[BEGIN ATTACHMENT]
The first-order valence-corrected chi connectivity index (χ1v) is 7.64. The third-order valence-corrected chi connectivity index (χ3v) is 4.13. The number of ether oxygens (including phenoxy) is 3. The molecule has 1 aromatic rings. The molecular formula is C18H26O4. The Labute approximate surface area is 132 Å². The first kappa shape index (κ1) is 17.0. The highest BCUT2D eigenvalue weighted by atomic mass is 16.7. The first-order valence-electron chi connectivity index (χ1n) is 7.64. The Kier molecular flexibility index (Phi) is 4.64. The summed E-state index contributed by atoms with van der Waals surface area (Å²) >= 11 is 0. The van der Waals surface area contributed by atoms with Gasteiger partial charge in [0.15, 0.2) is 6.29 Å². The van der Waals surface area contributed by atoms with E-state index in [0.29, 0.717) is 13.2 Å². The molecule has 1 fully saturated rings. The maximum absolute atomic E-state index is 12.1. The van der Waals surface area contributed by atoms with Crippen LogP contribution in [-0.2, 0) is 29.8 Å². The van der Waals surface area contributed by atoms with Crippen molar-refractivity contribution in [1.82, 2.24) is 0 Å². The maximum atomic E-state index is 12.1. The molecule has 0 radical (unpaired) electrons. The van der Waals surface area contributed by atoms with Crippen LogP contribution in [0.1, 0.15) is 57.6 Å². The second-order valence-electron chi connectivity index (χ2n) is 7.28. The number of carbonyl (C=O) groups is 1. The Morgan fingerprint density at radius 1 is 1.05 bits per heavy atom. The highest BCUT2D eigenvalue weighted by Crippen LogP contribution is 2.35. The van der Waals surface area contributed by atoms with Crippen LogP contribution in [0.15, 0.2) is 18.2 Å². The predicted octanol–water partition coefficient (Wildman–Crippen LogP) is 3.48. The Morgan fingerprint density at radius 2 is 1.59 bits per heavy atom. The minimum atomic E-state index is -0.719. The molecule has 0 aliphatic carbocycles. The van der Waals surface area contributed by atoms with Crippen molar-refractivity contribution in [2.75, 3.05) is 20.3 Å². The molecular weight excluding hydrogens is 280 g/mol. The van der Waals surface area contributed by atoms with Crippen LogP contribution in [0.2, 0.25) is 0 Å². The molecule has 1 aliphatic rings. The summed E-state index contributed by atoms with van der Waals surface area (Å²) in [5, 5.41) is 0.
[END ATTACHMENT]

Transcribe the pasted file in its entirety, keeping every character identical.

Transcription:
The first-order valence-corrected chi connectivity index (χ1v) is 7.64. The third-order valence-corrected chi connectivity index (χ3v) is 4.13. The number of ether oxygens (including phenoxy) is 3. The molecule has 1 aromatic rings. The molecular formula is C18H26O4. The Labute approximate surface area is 132 Å². The first kappa shape index (κ1) is 17.0. The highest BCUT2D eigenvalue weighted by atomic mass is 16.7. The first-order valence-electron chi connectivity index (χ1n) is 7.64. The Kier molecular flexibility index (Phi) is 4.64. The summed E-state index contributed by atoms with van der Waals surface area (Å²) >= 11 is 0. The van der Waals surface area contributed by atoms with Gasteiger partial charge in [0.15, 0.2) is 6.29 Å². The van der Waals surface area contributed by atoms with E-state index in [0.29, 0.717) is 13.2 Å². The molecule has 1 fully saturated rings. The maximum absolute atomic E-state index is 12.1. The van der Waals surface area contributed by atoms with Crippen LogP contribution in [-0.2, 0) is 29.8 Å². The van der Waals surface area contributed by atoms with Crippen molar-refractivity contribution in [1.82, 2.24) is 0 Å². The maximum atomic E-state index is 12.1. The molecule has 0 radical (unpaired) electrons. The van der Waals surface area contributed by atoms with Crippen LogP contribution in [0.1, 0.15) is 57.6 Å². The second-order valence-electron chi connectivity index (χ2n) is 7.28. The number of carbonyl (C=O) groups is 1. The Morgan fingerprint density at radius 1 is 1.05 bits per heavy atom. The highest BCUT2D eigenvalue weighted by Crippen LogP contribution is 2.35. The van der Waals surface area contributed by atoms with Crippen LogP contribution in [0.15, 0.2) is 18.2 Å². The predicted octanol–water partition coefficient (Wildman–Crippen LogP) is 3.48. The Morgan fingerprint density at radius 2 is 1.59 bits per heavy atom. The minimum atomic E-state index is -0.719. The molecule has 0 aliphatic carbocycles. The van der Waals surface area contributed by atoms with Crippen molar-refractivity contribution in [2.75, 3.05) is 20.3 Å². The molecular weight excluding hydrogens is 280 g/mol. The van der Waals surface area contributed by atoms with Crippen LogP contribution in [0.2, 0.25) is 0 Å². The molecule has 1 aliphatic rings. The summed E-state index contributed by atoms with van der Waals surface area (Å²) in [5, 5.41) is 0.